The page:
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AMD Radeon R9 290X Hawaii - The Configurable GPU?

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Manufacturer: AMD

Clock Variations

When AMD released the Radeon R9 290X last month, I came away from the review very impressed with the performance and price point the new flagship graphics card was presented with.  My review showed that the 290X was clearly faster than the NVIDIA GeForce GTX 780 and (and that time) was considerably less expensive as well - a win-win for AMD without a doubt. 

But there were concerns over a couple of aspects of the cards design.  First was the temperature and, specifically, how AMD was okay with this rather large silicon hitting 95C sustained.  Another concern, AMD has also included a switch at the top of the R9 290X to switch fan profiles.  This switch essentially creates two reference defaults and makes it impossible for us to set a baseline of performance.  These different modes only changed the maximum fan speed that the card was allowed to reach.  Still, performance changed because of this setting thanks to the newly revised (and updated) AMD PowerTune technology.

We also saw, in our initial review, a large variation in clock speeds both from one game to another as well as over time (after giving the card a chance to heat up).  This led me to create the following graph showing average clock speeds 5-7 minutes into a gaming session with the card set to the default, "quiet" state.  Each test is over a 60 second span.

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Clearly there is variance here which led us to more questions about AMD's stance.  Remember when the Kepler GPUs launched.  AMD was very clear that variance from card to card, silicon to silicon, was bad for the consumer as it created random performance deltas between cards with otherwise identical specifications.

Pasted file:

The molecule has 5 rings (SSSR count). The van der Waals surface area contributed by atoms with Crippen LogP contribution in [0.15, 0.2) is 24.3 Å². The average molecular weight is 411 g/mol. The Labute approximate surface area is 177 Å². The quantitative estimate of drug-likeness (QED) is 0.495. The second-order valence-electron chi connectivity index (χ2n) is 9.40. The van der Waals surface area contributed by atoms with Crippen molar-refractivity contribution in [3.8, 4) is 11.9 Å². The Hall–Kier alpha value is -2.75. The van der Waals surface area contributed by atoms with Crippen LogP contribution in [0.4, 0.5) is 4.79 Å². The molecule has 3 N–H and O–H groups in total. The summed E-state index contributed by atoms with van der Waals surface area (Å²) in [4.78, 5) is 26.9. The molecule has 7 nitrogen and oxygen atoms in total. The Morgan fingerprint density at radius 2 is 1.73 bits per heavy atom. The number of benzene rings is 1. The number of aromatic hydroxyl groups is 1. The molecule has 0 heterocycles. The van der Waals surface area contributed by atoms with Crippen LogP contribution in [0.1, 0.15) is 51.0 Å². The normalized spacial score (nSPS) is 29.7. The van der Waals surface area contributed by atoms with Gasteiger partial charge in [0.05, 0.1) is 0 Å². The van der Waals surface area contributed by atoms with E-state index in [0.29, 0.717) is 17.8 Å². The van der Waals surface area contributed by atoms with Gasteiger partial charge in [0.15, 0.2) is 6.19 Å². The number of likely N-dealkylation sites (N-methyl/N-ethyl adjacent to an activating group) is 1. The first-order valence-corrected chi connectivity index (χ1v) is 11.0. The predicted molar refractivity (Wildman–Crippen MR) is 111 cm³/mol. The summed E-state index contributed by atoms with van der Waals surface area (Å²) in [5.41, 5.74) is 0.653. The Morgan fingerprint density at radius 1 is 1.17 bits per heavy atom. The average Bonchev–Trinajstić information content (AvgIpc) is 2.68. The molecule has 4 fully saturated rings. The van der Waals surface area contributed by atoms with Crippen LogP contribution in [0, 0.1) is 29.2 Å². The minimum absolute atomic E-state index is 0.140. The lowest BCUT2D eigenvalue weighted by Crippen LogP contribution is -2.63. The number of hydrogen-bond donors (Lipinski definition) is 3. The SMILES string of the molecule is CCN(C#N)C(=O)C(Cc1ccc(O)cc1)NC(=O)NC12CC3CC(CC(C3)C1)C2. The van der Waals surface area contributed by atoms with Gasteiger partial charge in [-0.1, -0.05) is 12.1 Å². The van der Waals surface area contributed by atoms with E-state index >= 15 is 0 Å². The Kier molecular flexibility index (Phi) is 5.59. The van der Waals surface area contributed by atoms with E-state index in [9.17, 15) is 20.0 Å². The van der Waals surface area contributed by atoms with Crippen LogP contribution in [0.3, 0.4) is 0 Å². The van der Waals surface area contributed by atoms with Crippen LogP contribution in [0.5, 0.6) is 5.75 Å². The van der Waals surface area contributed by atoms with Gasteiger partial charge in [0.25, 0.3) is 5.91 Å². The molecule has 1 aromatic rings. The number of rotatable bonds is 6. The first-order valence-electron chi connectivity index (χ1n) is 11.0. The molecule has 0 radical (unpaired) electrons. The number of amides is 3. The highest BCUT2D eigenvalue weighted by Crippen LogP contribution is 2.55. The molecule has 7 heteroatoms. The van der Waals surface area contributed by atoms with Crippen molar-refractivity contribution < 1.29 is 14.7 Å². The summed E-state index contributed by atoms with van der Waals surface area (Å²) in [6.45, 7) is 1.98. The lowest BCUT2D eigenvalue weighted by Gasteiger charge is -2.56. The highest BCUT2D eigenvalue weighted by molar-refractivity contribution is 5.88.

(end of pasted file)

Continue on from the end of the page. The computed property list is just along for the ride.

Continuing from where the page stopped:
When it comes to the R9 290X, though, AMD claims both the GPU (and card itself) are a customizable graphics solution.  The customization is based around the maximum fan speed which is a setting the user can adjust inside the Catalyst Control Center.  This setting will allow you to lower the fan speed if you are a gamer desiring a quieter gaming configuration while still having great gaming performance.  If you are comfortable with a louder fan, because headphones are magic, then you have the option to simply turn up the maximum fan speed and gain additional performance (a higher average clock rate) without any actual overclocking.

Continue reading our article on the AMD Radeon R9 290X - The Configurable GPU!!!

PowerTune Update

This is now possible thanks to the updated AMD PowerTune technology.  It no longer creates a fixed "boost" clock for the Hawaii GPU but instead the algorithm is controlled by multiple parameters to vary performance.  AMD has set a thermal limit of 95C on the R9 290X and thus fan speeds, clock speeds, and voltages adjust to maintain that maximum temperature.  Obviously, with that, performance will follow.

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Now you can adjust clock speed and power levels in the driver as well, but for the sake of this conversation and story we are leaving that out to see what kind of flexibility you get with just fan speed.  PowerTune has a lot more functionality (and a lot more potential upside) but this, now, creates some questionable performance variances. 

What AMD is doing here isn't unique of course; NVIDIA's Kepler architecture introduced GPU Boost technology in early 2012 and Intel's Turbo Boost technology on the CPU side attempts to do something similar as well.  But with those two technologies we generally have well defined levels of scaling to expect, and the clock speed deltas are fairly low.  With the latest PowerTune from AMD on the 290X, that isn't the case.

The purpose of this story then is two fold.  First, I wanted to see how flexible the PowerTune technology was and how configurable the R9 290X card and the Hawaii GPU actually is.  Does it live up to AMD's claims that this is a feature and not simply a desire to maintain yields and profit margins?  Second, we wanted to know how much performance you can actually gain by increasing the maximum fan speed along with how much performance you lose by decreasing the maximum fan speed?

As it turns out there is quite a lot of variance. This, of course, leads to quite a few topics we will discuss as we go through the data.

 

Testing Setup - Very Important!